As a nation of DIYers, many New Zealanders will have a chainsaw lurking somewhere in their sheds, and if they don’t have one, it’s highly likely their mate has one.
Match the size and type of your chainsaw to the job at hand. If you don’t feel you have the skills for the job, there’s no shame in getting a professional to do it for you. Only a professional should attempt to cut down trees.
Before you start chainsawing check that:
- all parts are lubricated
- the chain is the right tension
- the teeth or cutting edges are sharp
- the depth gauge settings are correct
- all safety devices are in place and working
- there are no loose parts or bolts. If anything is missing or adjusted incorrectly, don’t use the chainsaw – get it repaired.
It’s no exaggeration to say that wearing the right safety gear could save your life, so spend the few dollars it takes to buy safety gear and the few minutes it takes to use it. Chainsaw safety gear includes:
- protective gloves
- safety glasses
- grade 4 or class 5 hearing protection
- solid (preferably steel-capped) boots.
Look for anything that could trip you up, such as electrical cables, or people (especially children) who might get in the way. Also check nothing’s going to fall on you while you’re working, such as debris from higher up the tree.
Use the cold start or warm start positions only. If you drop-start a saw it could swing in an arc and cause a serious injury.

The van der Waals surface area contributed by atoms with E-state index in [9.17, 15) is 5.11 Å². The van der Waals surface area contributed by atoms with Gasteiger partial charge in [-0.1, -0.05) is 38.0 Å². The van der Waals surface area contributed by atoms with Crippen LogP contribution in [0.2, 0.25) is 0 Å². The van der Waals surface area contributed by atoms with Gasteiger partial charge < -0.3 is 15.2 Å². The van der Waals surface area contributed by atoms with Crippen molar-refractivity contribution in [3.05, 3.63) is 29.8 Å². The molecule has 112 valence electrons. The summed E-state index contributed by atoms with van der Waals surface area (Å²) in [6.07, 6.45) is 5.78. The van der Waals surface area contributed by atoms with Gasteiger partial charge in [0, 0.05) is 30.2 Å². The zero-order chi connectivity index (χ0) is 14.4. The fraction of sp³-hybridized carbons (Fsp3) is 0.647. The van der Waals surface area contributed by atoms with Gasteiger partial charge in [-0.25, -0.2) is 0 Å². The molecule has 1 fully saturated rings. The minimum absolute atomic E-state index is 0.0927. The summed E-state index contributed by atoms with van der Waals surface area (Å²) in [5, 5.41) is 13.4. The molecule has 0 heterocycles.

A kickback (when the guide bar is thrown back towards you in an uncontrolled arc) can happen at any time. Usually it happens when the upper part of the bar nose hits a solid object or light material, or when it’s pinched while cutting. It can also happen if your chain is loose or the depth gauge setting is too low. Most modern saws have a protective leather mitt attached to the front handle that can protect your hand and help prevent kickback. If your saw has one of these, make sure you use it correctly.
If you cut above shoulder height there is more chance of losing your balance, you can’t see what you’re cutting, and the chainsaw is more prone to kickbacks.
Keep two hands on the saw and hold it close to your body, with the body of the saw close to what you’re cutting. Plant your feet firmly, and slightly apart, for balance. Never try to adjust your chain or machine while the engine is running.
Remember that chainsaws are designed to cut wood – nothing else.
Good maintenance will extend the chainsaw’s life and make it safer to use. When you finish chainsawing:
- make sure the air filters, sprocket cover and chain brake mechanism are free from sawdust
- clean the guide bar groove
- oil the holes and check everything is in place (do this each time before you use a chainsaw as well).
The best tip of all is that if you aren’t confident using a chainsaw, ask a professional for help!
Last updated: 11 February 2014
Last reviewed: 22 January 2014